Ever since I was a boy, or, at least, ever since I started working with CLARiiON arrays (when R11 was, er, popular), I’ve been aware of the need to align file systems that lived on the array. I didn’t come to this conclusion myself, but instead found it written in some performance-focused whitepapers on Powerlink. I used to use diskpar.exe with Windows 2000, and fdisk for linux hosts. As time moved on Microsoft introduced diskpart.exe, which did a bunch of other partition things as well. So it sometimes surprises me that people still debate the issue, at least from a CLARiiON perspective. I’m not actually going to go into why you should do it, but I am going to include a number of links that I think are useful when it comes to this issue.
It pains me to say this, but Microsoft have probably the best, publicly available article on the issue here. The succinctly titled “Disk performance may be slower than expected when you use multiple disks in Windows Server 2003, in Windows XP, and in Windows 2000” is a pretty thorough examination of why or why not you’ll see dodgy performance from that expensive array you just bought.
Of course, it doesn’t mean that the average CLARiiON owner gets any less cranky with the situation. I can only assume that the sales guy has given them such a great spiel about how awesome their new array is that they couldn’t possibly need to do anything further to improve its performance. If you have access to the EMC Community forums, have a look at this and this.
If you have access to Powerlink you should really read the latest performance whitepaper relating to FLARE 29. It has a bunch of great stuff in it that goes well beyond file system alignment. And if you have access to the knowledge base, look for emc143897 – Do disk partitions created by Windows 2003 64-bit servers require file system alignment? – Hells yes they do.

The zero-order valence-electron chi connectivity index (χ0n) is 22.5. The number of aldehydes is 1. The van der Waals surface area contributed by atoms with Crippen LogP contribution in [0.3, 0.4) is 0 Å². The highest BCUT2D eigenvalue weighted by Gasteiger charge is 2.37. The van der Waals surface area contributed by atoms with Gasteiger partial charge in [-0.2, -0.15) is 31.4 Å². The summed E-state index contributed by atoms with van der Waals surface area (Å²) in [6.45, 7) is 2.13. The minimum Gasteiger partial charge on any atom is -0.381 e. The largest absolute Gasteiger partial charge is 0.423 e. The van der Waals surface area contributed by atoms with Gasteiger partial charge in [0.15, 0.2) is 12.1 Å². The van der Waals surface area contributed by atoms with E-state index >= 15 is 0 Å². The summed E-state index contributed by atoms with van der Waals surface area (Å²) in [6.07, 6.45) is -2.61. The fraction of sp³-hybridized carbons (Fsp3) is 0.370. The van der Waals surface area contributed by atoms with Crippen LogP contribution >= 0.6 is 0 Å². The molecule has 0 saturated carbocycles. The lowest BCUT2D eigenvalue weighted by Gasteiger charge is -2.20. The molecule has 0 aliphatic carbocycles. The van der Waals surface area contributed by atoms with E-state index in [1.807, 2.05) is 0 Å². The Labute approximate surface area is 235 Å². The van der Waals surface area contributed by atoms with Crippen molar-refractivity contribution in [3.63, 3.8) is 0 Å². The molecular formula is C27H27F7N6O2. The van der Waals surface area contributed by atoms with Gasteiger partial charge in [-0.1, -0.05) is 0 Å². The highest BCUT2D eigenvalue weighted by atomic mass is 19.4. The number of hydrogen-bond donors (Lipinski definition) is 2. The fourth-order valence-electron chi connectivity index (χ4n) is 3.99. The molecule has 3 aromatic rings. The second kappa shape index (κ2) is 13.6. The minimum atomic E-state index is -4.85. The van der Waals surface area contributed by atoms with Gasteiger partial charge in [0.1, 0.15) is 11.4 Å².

emc151782 – Navisphere Analyzer reports disk crossings even after aligning disk partitions using the DISKPAR tool. – Disk crossings are bad. Stripe crossings are not.
emc135197 – How to align the file system on an ESX volume presented to a Windows Virtual Machine (VM). Basic stuff, but important to know if you’ve not had to do it before.
Finally, Duncan Epping’s post on VM disk alignment has some great information, in an easy to understand diagram. I also recommend you look at the comments section, because that’s where the fun starts.
Kids, if someone says that file system alignment isn’t important, punch them in the face. In a Windows environment, get used to using diskpart.exe. In an ESX environment, create your VMFS using the vSphere client, and then make sure you’re aligning the file systems of the guests as well. Next week I’ll try and get some information together about why stripe crossings on a CLARiiON aren’t the end of the world, but disk crossings are the first sign of the apocalypse. That is all.